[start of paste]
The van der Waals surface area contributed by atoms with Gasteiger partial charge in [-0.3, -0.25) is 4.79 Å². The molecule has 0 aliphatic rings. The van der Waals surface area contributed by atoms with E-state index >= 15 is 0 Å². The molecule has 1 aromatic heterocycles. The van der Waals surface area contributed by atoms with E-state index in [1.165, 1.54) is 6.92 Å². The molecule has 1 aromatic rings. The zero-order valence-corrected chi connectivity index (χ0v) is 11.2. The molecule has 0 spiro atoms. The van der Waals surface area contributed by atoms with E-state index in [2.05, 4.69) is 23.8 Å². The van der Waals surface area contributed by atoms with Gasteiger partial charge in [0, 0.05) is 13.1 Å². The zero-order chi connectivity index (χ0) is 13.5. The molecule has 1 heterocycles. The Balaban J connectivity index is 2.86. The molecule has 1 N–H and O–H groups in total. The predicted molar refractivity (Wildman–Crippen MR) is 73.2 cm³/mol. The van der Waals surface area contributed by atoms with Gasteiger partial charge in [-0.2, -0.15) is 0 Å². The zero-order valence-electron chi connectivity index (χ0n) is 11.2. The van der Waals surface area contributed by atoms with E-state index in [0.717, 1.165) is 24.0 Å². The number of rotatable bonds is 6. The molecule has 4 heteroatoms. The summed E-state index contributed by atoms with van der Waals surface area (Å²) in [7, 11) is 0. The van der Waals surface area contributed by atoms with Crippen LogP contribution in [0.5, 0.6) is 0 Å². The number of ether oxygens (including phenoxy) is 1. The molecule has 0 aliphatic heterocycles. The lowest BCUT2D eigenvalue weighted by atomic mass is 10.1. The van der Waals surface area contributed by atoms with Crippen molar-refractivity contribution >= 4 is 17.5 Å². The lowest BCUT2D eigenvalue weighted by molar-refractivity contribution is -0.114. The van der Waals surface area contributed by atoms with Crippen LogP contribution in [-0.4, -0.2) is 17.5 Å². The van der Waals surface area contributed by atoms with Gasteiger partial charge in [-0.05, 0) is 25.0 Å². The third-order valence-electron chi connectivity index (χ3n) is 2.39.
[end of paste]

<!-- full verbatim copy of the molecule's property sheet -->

The van der Waals surface area contributed by atoms with Gasteiger partial charge in [-0.3, -0.25) is 4.79 Å². The molecule has 0 aliphatic rings. The van der Waals surface area contributed by atoms with E-state index >= 15 is 0 Å². The molecule has 1 aromatic heterocycles. The van der Waals surface area contributed by atoms with E-state index in [1.165, 1.54) is 6.92 Å². The molecule has 1 aromatic rings. The zero-order valence-corrected chi connectivity index (χ0v) is 11.2. The molecule has 0 spiro atoms. The van der Waals surface area contributed by atoms with E-state index in [2.05, 4.69) is 23.8 Å². The van der Waals surface area contributed by atoms with Gasteiger partial charge in [0, 0.05) is 13.1 Å². The zero-order chi connectivity index (χ0) is 13.5. The molecule has 1 heterocycles. The Balaban J connectivity index is 2.86. The molecule has 1 N–H and O–H groups in total. The predicted molar refractivity (Wildman–Crippen MR) is 73.2 cm³/mol. The van der Waals surface area contributed by atoms with Gasteiger partial charge in [-0.2, -0.15) is 0 Å². The zero-order valence-electron chi connectivity index (χ0n) is 11.2. The van der Waals surface area contributed by atoms with E-state index in [0.717, 1.165) is 24.0 Å². The number of rotatable bonds is 6. The molecule has 4 heteroatoms. The summed E-state index contributed by atoms with van der Waals surface area (Å²) in [7, 11) is 0. The van der Waals surface area contributed by atoms with Crippen LogP contribution in [0.5, 0.6) is 0 Å². The number of ether oxygens (including phenoxy) is 1. The molecule has 0 aliphatic heterocycles. The lowest BCUT2D eigenvalue weighted by atomic mass is 10.1. The van der Waals surface area contributed by atoms with Crippen molar-refractivity contribution >= 4 is 17.5 Å². The lowest BCUT2D eigenvalue weighted by molar-refractivity contribution is -0.114. The van der Waals surface area contributed by atoms with Crippen LogP contribution in [-0.4, -0.2) is 17.5 Å². The van der Waals surface area contributed by atoms with Gasteiger partial charge in [-0.05, 0) is 25.0 Å². The third-order valence-electron chi connectivity index (χ3n) is 2.39.